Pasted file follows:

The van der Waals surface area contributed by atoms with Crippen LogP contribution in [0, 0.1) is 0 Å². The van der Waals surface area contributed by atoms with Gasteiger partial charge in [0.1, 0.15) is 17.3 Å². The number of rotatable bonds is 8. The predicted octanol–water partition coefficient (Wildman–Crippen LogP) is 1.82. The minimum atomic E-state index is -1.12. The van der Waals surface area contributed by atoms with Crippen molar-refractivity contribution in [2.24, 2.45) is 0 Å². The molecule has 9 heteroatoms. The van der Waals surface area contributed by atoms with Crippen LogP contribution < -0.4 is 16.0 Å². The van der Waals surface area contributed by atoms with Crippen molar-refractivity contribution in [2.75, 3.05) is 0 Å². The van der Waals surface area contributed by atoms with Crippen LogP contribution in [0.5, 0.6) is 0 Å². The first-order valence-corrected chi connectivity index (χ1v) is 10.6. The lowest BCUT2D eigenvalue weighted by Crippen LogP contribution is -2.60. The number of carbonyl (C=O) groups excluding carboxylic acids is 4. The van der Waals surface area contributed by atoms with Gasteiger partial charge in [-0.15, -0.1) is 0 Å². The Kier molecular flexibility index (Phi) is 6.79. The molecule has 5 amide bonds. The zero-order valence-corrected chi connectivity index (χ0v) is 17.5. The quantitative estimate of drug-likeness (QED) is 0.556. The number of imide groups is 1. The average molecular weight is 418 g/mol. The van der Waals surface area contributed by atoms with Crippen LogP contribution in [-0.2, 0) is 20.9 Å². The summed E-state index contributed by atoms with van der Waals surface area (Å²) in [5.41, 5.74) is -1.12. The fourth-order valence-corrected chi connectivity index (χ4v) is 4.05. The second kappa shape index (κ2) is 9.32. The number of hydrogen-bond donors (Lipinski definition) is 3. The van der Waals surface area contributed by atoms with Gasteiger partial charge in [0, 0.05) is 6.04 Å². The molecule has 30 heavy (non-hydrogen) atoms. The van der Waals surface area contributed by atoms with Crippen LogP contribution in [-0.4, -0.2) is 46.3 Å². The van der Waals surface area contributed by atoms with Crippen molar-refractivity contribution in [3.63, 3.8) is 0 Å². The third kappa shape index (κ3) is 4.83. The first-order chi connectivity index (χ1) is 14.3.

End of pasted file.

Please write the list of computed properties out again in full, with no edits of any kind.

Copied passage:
The van der Waals surface area contributed by atoms with Crippen LogP contribution in [0, 0.1) is 0 Å². The van der Waals surface area contributed by atoms with Gasteiger partial charge in [0.1, 0.15) is 17.3 Å². The number of rotatable bonds is 8. The predicted octanol–water partition coefficient (Wildman–Crippen LogP) is 1.82. The minimum atomic E-state index is -1.12. The van der Waals surface area contributed by atoms with Crippen molar-refractivity contribution in [2.24, 2.45) is 0 Å². The molecule has 9 heteroatoms. The van der Waals surface area contributed by atoms with Crippen LogP contribution < -0.4 is 16.0 Å². The van der Waals surface area contributed by atoms with Crippen molar-refractivity contribution in [2.75, 3.05) is 0 Å². The van der Waals surface area contributed by atoms with Crippen LogP contribution in [0.5, 0.6) is 0 Å². The first-order valence-corrected chi connectivity index (χ1v) is 10.6. The lowest BCUT2D eigenvalue weighted by Crippen LogP contribution is -2.60. The number of carbonyl (C=O) groups excluding carboxylic acids is 4. The van der Waals surface area contributed by atoms with Gasteiger partial charge in [-0.15, -0.1) is 0 Å². The Kier molecular flexibility index (Phi) is 6.79. The molecule has 5 amide bonds. The zero-order valence-corrected chi connectivity index (χ0v) is 17.5. The quantitative estimate of drug-likeness (QED) is 0.556. The number of imide groups is 1. The average molecular weight is 418 g/mol. The van der Waals surface area contributed by atoms with Crippen LogP contribution in [-0.2, 0) is 20.9 Å². The summed E-state index contributed by atoms with van der Waals surface area (Å²) in [5.41, 5.74) is -1.12. The fourth-order valence-corrected chi connectivity index (χ4v) is 4.05. The second kappa shape index (κ2) is 9.32. The number of hydrogen-bond donors (Lipinski definition) is 3. The van der Waals surface area contributed by atoms with Gasteiger partial charge in [0, 0.05) is 6.04 Å². The molecule has 30 heavy (non-hydrogen) atoms. The van der Waals surface area contributed by atoms with Crippen LogP contribution in [-0.4, -0.2) is 46.3 Å². The van der Waals surface area contributed by atoms with Crippen molar-refractivity contribution in [3.63, 3.8) is 0 Å². The third kappa shape index (κ3) is 4.83. The first-order chi connectivity index (χ1) is 14.3.